Works by Edward Armfield (1817-1896) have long been sought for his depictions of terriers and spaniels either at work chasing down rabbits in the field or rats in barns, or, as in this case, defending their food bowls. His style is similar to that of George Armfield (1820-1893), also known for dog paintings, and to whom he is thought to have been related. Some stories have it, in fact, that George went to court to prevent Edward from using his signature. Edward Armfield paintings can be found in British museums and art galleries. His paintings have sold for up to $16,000 at auction (this from my 17-year-old copy of “Davenport’s Art Reference and Price Guide”).
Though typical of his usual work, this is an example of the artist at his prime. The dogs are all finely painted in great detail and the composition is perfect. The old story of hierarchy among dogs, at least while the master is away, gets an excellent treatment here.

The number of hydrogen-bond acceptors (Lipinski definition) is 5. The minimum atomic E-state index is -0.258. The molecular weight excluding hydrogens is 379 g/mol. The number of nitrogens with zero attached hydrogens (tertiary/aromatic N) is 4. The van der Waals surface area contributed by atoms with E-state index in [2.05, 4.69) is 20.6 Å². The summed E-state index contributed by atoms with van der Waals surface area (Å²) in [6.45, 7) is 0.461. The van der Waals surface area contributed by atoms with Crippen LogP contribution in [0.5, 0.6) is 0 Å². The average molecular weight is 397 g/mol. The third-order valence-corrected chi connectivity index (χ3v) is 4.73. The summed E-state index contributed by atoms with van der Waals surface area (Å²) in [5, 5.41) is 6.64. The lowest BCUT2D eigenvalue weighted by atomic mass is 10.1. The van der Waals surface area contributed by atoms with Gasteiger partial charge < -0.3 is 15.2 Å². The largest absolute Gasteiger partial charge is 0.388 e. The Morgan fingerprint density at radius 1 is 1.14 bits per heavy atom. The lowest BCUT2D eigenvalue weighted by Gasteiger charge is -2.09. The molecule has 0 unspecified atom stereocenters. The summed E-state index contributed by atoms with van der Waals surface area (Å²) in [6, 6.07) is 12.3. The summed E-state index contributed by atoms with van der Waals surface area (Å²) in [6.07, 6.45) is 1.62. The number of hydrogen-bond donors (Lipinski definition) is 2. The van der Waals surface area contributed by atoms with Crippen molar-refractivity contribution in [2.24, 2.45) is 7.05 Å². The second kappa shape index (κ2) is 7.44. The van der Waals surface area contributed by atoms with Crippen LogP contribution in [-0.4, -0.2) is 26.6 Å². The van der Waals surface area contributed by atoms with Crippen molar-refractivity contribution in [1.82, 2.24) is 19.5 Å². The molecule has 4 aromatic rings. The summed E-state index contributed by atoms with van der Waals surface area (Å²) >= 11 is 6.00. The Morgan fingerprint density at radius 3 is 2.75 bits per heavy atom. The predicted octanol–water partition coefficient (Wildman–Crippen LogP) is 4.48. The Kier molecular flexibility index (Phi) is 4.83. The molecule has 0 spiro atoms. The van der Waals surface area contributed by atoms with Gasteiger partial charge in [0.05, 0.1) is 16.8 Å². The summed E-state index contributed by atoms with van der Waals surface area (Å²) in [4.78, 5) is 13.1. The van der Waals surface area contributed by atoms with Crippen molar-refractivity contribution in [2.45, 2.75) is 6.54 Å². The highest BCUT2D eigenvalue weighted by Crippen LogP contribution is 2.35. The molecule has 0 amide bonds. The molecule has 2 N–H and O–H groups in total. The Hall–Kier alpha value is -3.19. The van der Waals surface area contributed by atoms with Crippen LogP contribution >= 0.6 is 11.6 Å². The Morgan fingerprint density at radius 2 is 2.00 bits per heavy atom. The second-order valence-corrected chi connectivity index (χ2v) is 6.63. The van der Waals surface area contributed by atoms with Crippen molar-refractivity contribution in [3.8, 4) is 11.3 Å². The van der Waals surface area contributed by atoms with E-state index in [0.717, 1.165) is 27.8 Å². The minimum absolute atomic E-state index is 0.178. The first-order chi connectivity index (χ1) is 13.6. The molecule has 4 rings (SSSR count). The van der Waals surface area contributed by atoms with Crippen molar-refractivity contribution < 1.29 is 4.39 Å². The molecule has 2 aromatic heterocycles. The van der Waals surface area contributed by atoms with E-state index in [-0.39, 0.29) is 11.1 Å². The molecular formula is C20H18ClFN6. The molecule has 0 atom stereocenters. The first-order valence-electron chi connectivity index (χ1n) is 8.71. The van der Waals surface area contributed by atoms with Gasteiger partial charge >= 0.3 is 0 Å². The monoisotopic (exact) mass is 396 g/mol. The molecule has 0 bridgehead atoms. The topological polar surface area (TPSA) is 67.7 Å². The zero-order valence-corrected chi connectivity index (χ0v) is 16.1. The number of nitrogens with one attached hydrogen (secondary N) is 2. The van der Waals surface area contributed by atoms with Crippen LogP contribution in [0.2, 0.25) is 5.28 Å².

The artist’s use of light is magical, imbuing the scene with a mystery and importance not often seen or felt. We are drawn into it, wondering what will happen next. This is indeed one of Armfield’s better portrayals of dogs in their everyday lives. It is signed, “E. Armfield,” in the lower right corner.
It is housed in its original wood and gesso frame. The frame is a traditional one that Armfield preferred for many of his paintings and suits this one well.
I have the painting professionally restored, so it is in excellent, ready-to-hang condition. I have also had the frame professionally restored as well.
This masterful painting would be a highlight of any room.
It measures 23-3/4 inches wide by 19-3/4 inches high, including the frame.